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Protecting privacy rights in the age of AI

19th Jul, 2023

ChatGPT has boosted the artificial intelligence (AI) revolution and introduced the term ‘generative AI’ into our daily vocabulary. As AI rapidly evolves, how can organisations ensure they continue to protect privacy rights?

Put simply, generative AI is a type of artificial intelligence used to produce synthetic content, such as text, images, or other media, that resembles content created by a human. Its output and transformative potential for business and society is already bedazzling the world. The global market is estimated to be worth between £150 billion ($200 billion) to £1 trillion ($1.3 trillion) within a decade. As this market continues to grow, there is an increasing need to verify that the AI solution implemented is working as expected – in a manner compliant with standards and legislation, including an individual’s privacy rights. AI creators must be able to demonstrate this.

To help regulate the system, assurance techniques and associated qualifications, like the IAPP’s ‘Artificial Intelligence Governance Body of Knowledge’, are emerging. However, until there is an established base of qualified AI assurance professionals for organisations to draw upon, it is harder to be certain the right governance is in place when integrating AI into processing operations.

The problem with AI’s algorithms

Given that this intelligence is programmed with set rules, one critical risk is inherent algorithmic bias. But what does that look like? In 2018, Amazon became aware that its internally developed recruitment tool was producing higher candidate ratings for male candidates. The algorithm favoured masculine language on CVs, amongst other factors. From this example, it’s clear that bias affects ‘machine learning’. This is a subset of artificial intelligence which learns from patterns in data for the purpose of making better future decisions. Although Amazon allegedly edited out the bias, like humans, once you have learned something, it can be difficult for it to be erased completely from your memory. At present, once AI has learned something with bias, it is difficult to remove such bias and ensure it has been ‘unlearned’. Not even the tech giants have cracked this yet. For individuals exercising their ‘Right to Erasure’, an unlearning algorithm should give people greater control over their information and therefore their privacy.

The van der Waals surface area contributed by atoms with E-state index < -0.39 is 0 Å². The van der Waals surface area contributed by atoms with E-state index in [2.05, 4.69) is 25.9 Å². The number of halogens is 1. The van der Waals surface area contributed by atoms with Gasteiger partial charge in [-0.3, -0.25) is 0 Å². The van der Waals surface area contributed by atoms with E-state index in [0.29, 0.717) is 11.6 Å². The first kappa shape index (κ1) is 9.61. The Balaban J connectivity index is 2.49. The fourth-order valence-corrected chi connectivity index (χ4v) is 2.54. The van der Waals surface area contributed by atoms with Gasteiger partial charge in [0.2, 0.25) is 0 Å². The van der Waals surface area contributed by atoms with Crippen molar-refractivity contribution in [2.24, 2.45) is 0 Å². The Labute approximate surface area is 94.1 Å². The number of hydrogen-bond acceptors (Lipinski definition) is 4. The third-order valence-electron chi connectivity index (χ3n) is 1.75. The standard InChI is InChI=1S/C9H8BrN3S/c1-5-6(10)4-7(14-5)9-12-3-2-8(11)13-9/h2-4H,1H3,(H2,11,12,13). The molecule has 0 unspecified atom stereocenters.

Without human intervention, biased and unfair decisions are more likely to go unchallenged. In the EU, the AI Act is currently under development, with the intention of regulating the use of AI. The draft Act classifies risk into the following levels: unacceptable risk; high risk; limited risk; and low or minimal risk. Examples as to what AI practices would fall under the different levels accompany each risk. Organisations who are considering introducing AI into their workplace should look to understand the level of risk associated with the desired AI system(s) and withdraw if such system is deemed to pose ‘unacceptable risk’ to individuals. This does not negate the need for organisations to fulfil their accountability obligations. They must still carry out a DPIA for all systems, technologies and processes that pose a high risk (under the GDPR) to individuals and complete an Algorithm Impact Assessment (AIA) to assess the broader potential impacts.

Adding AI to your business

Within the workplace, introducing AI without all the necessary considerations may also pose difficulties. A business must be able to meaningfully assess or explain the outputs to individuals. However, it may also raise ethical concerns such as the development of bias, leading to discriminatory outcomes. To ensure fairness considerations on AI are addressed under the existing data protection legislative framework, the ICO has produced its own guidance on AI and data protection. They’ve also created toolkits for organisations assessing the risks for their own use or intended use. But this guidance on its own may not be enough to protect workers’ existing privacy rights in the UK. Some AI risks will arise in the gaps between existing regulatory remits. It is critical for government intervention to bridge such gaps and address those uncertainties by means of regulating the use of AI.

In May 2023, the Artificial Intelligence (Regulation and Workers’ Rights) Private Members’ Bill was introduced to the House of Commons. Its purpose is to protect the rights of individuals working alongside AI in the workplace. It would introduce a duty for employers to consult with their workforce and trade unions before introducing AI into its operations. For employers, it is in their best interest to carry out a meaningful consultation. This shouldn’t only consider the privacy risks but also on how introducing AI could impact other areas such as wellbeing and loneliness at work; certain job roles responsible for maintaining the AI may experience less human interaction whilst at work. It will be some time before such provisions would become law, if enacted.

Organisations must continue to consider how best to harness technological developments for their individual needs, not forgetting how doing so may impact its employees and customers. It’s vital to ensure the most important issues associated with implementing generative AI are anticipated early on and addressed.

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